Online crowdfunding yet not sustainable


Himanshu Goenka's NGO teaches in the shelter homes and orphanages run by CWC.

While the Maharashtra Child Welfare Society, with whom Muskurahat Foundation closely works, lender its full support to the NGO, it ultimately, comes down to the Foundation to manage the expense and for a newly established like Muskurahat, online fundraising becomes the only choice. However, it does not come easy to them. “Along with rigorously working every day, we have to map the traction for the daily fundraising programmes and it is a challenge to keep up with it while without it, it is difficult to survive,” Himanshu Goenka, the founder says. 

Along with other fundraising platforms that have come up in the last few years, social media and digital advocacy of social causes have been great sources to pool funds for young organisations like the Bhopal-based Paw People Foundation. Run by Sakshi Shrivastava and her partner, the NGO gets the funding through social media. “It is not a sustainable model because the funds are limited and the platform does not guarantee a consistency of donations,” Shrivastava says adding that remaining active on social media is, however, important to get support from people.

Internal burnouts


Sakshi Shrivastava says it is difficult to keep the volunteers motivated at times.

Irrespective of the donations, however, NGOs like PPF maintain their daily operations but, at times, it does take a toll on the mental health of the volunteers and employees. “No one talks about the mental health of the people who work at the NGOs. Seeing adversity and in our case, blood loss and death of dogs are not always easy to deal with,” Sakshi Shrivastava says. To help people working at the organisation cope with it, the founder is currently planning to conduct group therapy sessions with the therapists for a smooth flow of work.

Stereotypes, not a bygone affair

As much as it is demanding for teams to deal with the challenges that are often encountered in daily operations, it does not fall easy on the one-person team for an entire NGO, especially if they are a woman. Dr. Aarati Bhandare, who runs Amulya Boondh, an organisation working to promote sustainable living in Belgaum does not only have to deal with the cash crunch to run her NGO but also the countless criticism from society.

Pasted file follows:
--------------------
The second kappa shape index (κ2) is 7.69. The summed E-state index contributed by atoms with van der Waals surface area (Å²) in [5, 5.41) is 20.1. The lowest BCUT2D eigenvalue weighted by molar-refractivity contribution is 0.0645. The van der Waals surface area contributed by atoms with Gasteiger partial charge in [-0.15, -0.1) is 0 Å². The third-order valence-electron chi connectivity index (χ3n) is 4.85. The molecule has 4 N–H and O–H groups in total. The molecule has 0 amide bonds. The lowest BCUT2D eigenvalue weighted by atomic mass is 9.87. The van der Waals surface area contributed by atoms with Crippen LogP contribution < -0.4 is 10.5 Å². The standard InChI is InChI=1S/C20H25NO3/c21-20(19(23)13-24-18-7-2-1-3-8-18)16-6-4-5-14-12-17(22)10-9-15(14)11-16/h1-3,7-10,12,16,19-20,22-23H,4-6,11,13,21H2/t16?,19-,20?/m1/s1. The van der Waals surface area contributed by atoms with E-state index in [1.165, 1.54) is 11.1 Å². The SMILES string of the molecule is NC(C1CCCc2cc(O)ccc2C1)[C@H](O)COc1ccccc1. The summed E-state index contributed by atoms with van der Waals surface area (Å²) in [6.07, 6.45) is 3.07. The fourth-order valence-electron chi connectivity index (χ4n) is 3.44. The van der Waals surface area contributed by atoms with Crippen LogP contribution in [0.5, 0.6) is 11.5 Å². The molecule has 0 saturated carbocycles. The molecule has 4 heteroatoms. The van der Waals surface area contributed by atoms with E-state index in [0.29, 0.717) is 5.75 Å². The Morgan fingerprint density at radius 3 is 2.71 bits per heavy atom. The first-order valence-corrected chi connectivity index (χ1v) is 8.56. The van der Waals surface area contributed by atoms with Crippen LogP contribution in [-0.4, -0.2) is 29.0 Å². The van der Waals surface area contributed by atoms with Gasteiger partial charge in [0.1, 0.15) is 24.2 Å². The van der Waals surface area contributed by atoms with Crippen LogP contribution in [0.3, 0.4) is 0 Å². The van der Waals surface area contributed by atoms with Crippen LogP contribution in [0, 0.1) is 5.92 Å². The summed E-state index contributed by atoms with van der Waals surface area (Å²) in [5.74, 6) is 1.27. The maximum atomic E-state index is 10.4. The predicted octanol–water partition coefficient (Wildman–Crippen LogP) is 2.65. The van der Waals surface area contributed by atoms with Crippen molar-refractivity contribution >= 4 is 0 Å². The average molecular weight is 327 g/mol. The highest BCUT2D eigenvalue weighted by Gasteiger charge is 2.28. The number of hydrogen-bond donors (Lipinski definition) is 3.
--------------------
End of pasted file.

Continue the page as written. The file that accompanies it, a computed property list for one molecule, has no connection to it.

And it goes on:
Bhandare, who was recently invited to the ISRO for a session was also part of the committee that was assigned to work towards making an NIT campus, zero-waste. With 7 male members on board and the only female, she presented her draft only to hear filthy comments like – “You do not teach us what is sustainability”. “Oftentimes, my ideas and projects are rejected without any consideration,” the 40-year-old says recounting a similar incident at a local market of Belgaum where the traders and the shopkeepers did not take her “seriously” as Bhandare demonstrated the benefits of using a sustainable alternative to the paper cups that were used by the majority of the shop keepers for drinking tea. 


Dr. Aarati Bhandare distributing bamboo toothbrushes and bags at a government school.

Dr. Bhandare also has to return empty hands from the government schools when she is denied permission to talk to students or conduct sessions on sustainability. “I was, once, told that people like me come 'beautifully dressed up' and it later leads to cases of trafficking,” she reminisces. She also highlights that people have a general perception of those working for NGOs. “Society expects us in the Khadi clothes with enough serious attitudes and in the absence of any of these, we are not considered a good samaritan, especially not a woman,” Dr. Bhandare who chooses to go with casual shirts and pants, says adding that "society gets intimidated on seeing confident women".

Bhandare also has to hear a lot about her intentions since she belongs to a well-built family. “People think I am rich and I don’t have anything else to do, so, I run an organistion that talks about the environment,” she laments. However, countering numerous challenges, Bhandare does not let anything come in between her projects. She has sold her jewellery and even saris to accumulate funds for her organization because for her, just like every NGO we spoke to, it is the mission that matters the most.